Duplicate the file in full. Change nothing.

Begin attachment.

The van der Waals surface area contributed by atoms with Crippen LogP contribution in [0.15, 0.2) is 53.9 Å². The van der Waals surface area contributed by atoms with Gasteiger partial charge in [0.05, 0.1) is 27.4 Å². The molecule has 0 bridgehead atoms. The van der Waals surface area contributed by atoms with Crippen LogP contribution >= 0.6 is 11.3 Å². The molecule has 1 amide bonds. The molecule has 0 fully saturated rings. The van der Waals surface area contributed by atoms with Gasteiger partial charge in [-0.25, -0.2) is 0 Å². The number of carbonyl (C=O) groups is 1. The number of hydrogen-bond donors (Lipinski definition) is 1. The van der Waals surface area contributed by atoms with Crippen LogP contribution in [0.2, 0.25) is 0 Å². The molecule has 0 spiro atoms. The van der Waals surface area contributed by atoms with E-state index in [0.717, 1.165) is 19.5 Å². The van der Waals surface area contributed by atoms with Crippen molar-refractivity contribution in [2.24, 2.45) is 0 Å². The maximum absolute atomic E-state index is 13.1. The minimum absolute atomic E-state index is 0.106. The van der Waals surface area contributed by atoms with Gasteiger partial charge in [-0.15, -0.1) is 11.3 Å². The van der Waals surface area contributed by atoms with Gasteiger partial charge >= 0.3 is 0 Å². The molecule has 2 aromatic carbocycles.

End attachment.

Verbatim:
The van der Waals surface area contributed by atoms with Crippen LogP contribution in [0.15, 0.2) is 53.9 Å². The van der Waals surface area contributed by atoms with Gasteiger partial charge in [0.05, 0.1) is 27.4 Å². The molecule has 0 bridgehead atoms. The van der Waals surface area contributed by atoms with Crippen LogP contribution >= 0.6 is 11.3 Å². The molecule has 1 amide bonds. The molecule has 0 fully saturated rings. The van der Waals surface area contributed by atoms with Gasteiger partial charge in [-0.25, -0.2) is 0 Å². The number of carbonyl (C=O) groups is 1. The number of hydrogen-bond donors (Lipinski definition) is 1. The van der Waals surface area contributed by atoms with Crippen LogP contribution in [0.2, 0.25) is 0 Å². The molecule has 0 spiro atoms. The van der Waals surface area contributed by atoms with E-state index in [0.717, 1.165) is 19.5 Å². The van der Waals surface area contributed by atoms with Crippen molar-refractivity contribution in [2.24, 2.45) is 0 Å². The maximum absolute atomic E-state index is 13.1. The minimum absolute atomic E-state index is 0.106. The van der Waals surface area contributed by atoms with Gasteiger partial charge in [-0.15, -0.1) is 11.3 Å². The van der Waals surface area contributed by atoms with Gasteiger partial charge >= 0.3 is 0 Å². The molecule has 2 aromatic carbocycles.